HPS 2682 Theories of Confirmation Spring 2021

Files from HPS 2682, Fall 2010.
Files from HPS 2682, Spring 2017

Course documents.

Science is distinguished from other investigations of nature in that the claims of mature sciences are strongly supported by empirical evidence. Theories of confirmation provide accounts of this relation of inductive support. We shall review the range of theories of confirmation, including formal and less formal approaches. The review will be critical; none of them is entirely successful. The theories will be tested against significant cases of the use of evidence in science.

John D. Norton, Department of History and Philosophy of Science, 11th floor CL, 412 624 5896 jdnorton@pitt.edu
Zoom Room
Wednesday 2:20pm - 4:50pm

Your Part

Term paper
To be submitted by 5pm, Friday April 30 in email.

The paper may be on any subject of relevance to the seminar. If you are unsure of a topic, a natural project is to take some episode in history of science in which evidential relations were prominent and see how well a popular account of inductive inferences fits with it. (See "small project" below.)

To assist you in commencing work, please submit a paper proposal by the seminar meeting, Wednesday April 7, in email ahead of the class meeting. The proposal need only be brief. It should contain a short paragraph describing the topic to be investigated and give a brief indication of the sources you intend to use. Do talk to me about possible topics in advance!

My policy is NOT to issue incomplete grades, excepting in extraordinary circumstances. I really do want your papers completed and submitted by the end of term. We do not want them to linger on like an overdue dental checkup, filling your lives with unnecessary worry and guilt.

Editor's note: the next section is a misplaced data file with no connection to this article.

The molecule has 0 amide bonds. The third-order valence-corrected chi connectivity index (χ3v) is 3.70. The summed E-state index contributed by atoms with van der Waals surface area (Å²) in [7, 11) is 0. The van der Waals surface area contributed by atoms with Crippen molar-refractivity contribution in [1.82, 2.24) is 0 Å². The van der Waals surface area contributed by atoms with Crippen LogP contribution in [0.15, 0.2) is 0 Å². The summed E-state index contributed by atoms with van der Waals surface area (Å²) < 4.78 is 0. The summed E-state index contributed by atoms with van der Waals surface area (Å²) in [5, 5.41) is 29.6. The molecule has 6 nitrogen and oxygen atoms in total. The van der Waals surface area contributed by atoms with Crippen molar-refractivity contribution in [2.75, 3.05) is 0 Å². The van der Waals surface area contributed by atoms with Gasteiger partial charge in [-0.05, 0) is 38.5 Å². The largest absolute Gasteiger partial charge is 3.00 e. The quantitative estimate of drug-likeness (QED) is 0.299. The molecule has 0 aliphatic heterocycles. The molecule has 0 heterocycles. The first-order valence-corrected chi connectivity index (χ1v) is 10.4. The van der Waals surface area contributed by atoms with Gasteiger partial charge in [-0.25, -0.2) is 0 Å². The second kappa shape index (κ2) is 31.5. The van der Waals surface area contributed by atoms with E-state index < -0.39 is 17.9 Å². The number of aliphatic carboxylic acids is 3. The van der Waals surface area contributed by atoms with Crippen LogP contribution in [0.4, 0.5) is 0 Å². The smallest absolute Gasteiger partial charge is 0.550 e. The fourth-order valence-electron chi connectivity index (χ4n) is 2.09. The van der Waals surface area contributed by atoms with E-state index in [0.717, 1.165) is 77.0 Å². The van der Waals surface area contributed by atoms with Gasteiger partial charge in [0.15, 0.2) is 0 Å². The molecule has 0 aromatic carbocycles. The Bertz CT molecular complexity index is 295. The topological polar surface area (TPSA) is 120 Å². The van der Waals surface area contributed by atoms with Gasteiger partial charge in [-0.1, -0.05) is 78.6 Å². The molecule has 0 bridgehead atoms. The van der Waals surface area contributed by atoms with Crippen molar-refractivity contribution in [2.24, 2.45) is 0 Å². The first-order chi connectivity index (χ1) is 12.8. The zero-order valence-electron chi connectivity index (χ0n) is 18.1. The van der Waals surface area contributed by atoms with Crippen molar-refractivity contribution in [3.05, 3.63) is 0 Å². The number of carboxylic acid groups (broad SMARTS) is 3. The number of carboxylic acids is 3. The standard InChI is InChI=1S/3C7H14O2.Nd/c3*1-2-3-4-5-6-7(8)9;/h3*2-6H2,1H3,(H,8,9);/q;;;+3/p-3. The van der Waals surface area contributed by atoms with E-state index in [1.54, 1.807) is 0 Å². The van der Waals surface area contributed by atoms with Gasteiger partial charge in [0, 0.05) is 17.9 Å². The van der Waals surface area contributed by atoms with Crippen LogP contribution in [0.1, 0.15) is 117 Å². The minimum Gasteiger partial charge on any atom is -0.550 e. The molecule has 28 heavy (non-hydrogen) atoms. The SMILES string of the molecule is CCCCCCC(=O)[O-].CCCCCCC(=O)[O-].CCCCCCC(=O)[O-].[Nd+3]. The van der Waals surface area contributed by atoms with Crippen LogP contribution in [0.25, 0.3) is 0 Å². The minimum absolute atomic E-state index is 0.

Small project, week 2, Wednesday January 27.
Each of you will find an interesting evidential claim in science made by scientists, either in present science or past science, and describe it briefly (10 minutes) in our Wednesday January 27 meeting. The natural choice is to note that item X is claimed by scientists to be strong evidence for hypothesis Y in scientific theory Z.
Closing presentation, final seminar meeting Wednesday April 28
In the course of the seminar, you will track how well the different approaches to induction explicate the claim and give a short report.
If you have engaged in a different research project pertinent to inductive inference and confirmation theory, you will present your results.
Take your turn presenting material
The seminar will be structured around presentations by seminar members, including me. They are based on weekly readings drawn from the topics and reading list; and a short report on the small project.

In presenting a reading, you should presume that the seminar has read the reading. You should spend a short amount of time reviewing the principal claims and arguments of the reading. This is not intended to replace the seminar's reading of the text, but merely to provide a basis of common agreement on its content and upon which subsequent discussion is erected. Your principal burden is to provide a critical analysis and response to the reading. This analysis can take many directions. Is the project of the paper clear? Are the theses clear? Are the arguments cogent? How does the reading relate to other readings and issues in the seminar? Are there plausible counter-theses? What arguments support them?

You should plan to present for at most 30 minutes and that will be followed by discussion of up to 15 minutes for discussion. If discussion starts prematurely, the discussion time may be interleaved with the full 45 minutes allocated. Many presenters provide handouts so that few notes need to be taken.

Attendance and participation
I look forward to seeing and hearing you each week in the seminar.